Fresh policy advice is being drawn up about adding fluoride to tap water that will be ‘clear and based on evidence’, the government has revealed
Parliament was told that Public Health England (PHE) has been asked to review the evidence and make recommendations to the Department of Health (DH) by 15 December.
That advice will then be used to update the section on fluoride on the NHS Choice website, which is ‘due for review in January 2014’.
Earl Howe, the dentistry minister, did not express any direct concerns about the current advice available to the public on the controversial issue.
But, in a Parliamentary answer announcing the update, he said: ‘This will include ensuring that the information for the public is clear and based on evidence.’
The move comes after a shake-up that will make it easier for powerful local protest campaigns to block the adding of fluoride of tap water.
The abolition of strategic health authorities (SHAs) has passed responsibility to local authorities, which are more likely to be swayed by opponents of such a policy.
In South Hampshire, fluoridation was expected to be up and running in parts of Southampton, Eastleigh, Totton, Netley and Rownhams next year.
But, in 2012, Southampton council voted against the plans – put forward by the local SHA – following a 6,000-strong petition against the scheme.
And, recently, the Labour-run council suggested it would hold a referendum to give local voters the chance to block the fluoridation – aimed at cutting tooth decay.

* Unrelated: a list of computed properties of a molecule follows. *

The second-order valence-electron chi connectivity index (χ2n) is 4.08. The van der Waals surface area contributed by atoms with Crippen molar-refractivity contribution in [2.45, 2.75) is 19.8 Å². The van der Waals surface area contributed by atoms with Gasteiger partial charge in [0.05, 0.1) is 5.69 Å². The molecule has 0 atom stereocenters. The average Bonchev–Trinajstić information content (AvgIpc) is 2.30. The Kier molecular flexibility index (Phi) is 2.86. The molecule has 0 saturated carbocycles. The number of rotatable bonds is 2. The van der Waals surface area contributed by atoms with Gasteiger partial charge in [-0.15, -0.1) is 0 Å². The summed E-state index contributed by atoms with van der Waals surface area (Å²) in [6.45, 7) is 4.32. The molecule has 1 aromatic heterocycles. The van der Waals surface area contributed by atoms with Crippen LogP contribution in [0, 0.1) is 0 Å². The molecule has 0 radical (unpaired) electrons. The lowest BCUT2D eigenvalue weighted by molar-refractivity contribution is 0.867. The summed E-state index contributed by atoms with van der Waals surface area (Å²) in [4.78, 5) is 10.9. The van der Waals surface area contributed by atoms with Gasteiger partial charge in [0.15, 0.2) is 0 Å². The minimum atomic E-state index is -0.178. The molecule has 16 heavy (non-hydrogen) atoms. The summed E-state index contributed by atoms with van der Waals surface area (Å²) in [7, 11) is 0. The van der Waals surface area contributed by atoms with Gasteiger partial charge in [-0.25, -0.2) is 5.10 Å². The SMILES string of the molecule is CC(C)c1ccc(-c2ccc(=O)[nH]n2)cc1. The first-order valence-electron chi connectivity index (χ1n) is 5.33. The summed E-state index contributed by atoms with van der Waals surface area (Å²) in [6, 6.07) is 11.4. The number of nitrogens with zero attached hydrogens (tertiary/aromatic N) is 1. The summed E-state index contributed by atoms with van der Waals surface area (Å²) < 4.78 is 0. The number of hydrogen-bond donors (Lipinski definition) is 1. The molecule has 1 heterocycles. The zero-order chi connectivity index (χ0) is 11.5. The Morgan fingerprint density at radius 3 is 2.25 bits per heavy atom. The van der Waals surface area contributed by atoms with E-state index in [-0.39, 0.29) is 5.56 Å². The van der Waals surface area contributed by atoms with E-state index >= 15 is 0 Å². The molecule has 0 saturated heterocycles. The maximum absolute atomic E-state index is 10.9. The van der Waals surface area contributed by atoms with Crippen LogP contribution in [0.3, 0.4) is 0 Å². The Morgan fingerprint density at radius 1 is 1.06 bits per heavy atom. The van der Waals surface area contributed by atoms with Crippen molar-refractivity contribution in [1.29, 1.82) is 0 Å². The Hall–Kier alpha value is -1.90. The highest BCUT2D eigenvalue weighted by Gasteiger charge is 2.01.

The decision to update advice was revealed in a Parliamentary answer to a Crossbench peer, Earl Baldwin of Bewdley, who cast doubt on the benefits of fluoride.
The Earl called for the NHS Choices website to drop its claim that fluoridated water and toothpaste ‘do not cause any harmful side effects to a person’s overall health’.
And he questioned why it made no reference to a 2000 University of York report that found high levels of dental fluorosis in fluoridated areas.
In reply, Earl Howe said a more recent, 2012 study had found ‘far lower levels of fluorosis than those suggested by the York review’.
In fluoridated Newcastle, 0.1% of children had severe fluorosis (and a further 1% had moderate fluorosis) – compared with 0.2% and zero in unfluoridated Manchester.
Earl Howe said: ‘Pending that review, we are advised by PHE that there is no credible scientific evidence that water fluoridation at one part per million, the target level for water fluoridation schemes in England, or fluoridated toothpaste, is a cause of general ill health.’
A PHE spokesman said it was too soon to say what changes would be made to the advice, but added: ‘The York review is an important source of information.’
By parliamentary correspondent Rob Merrick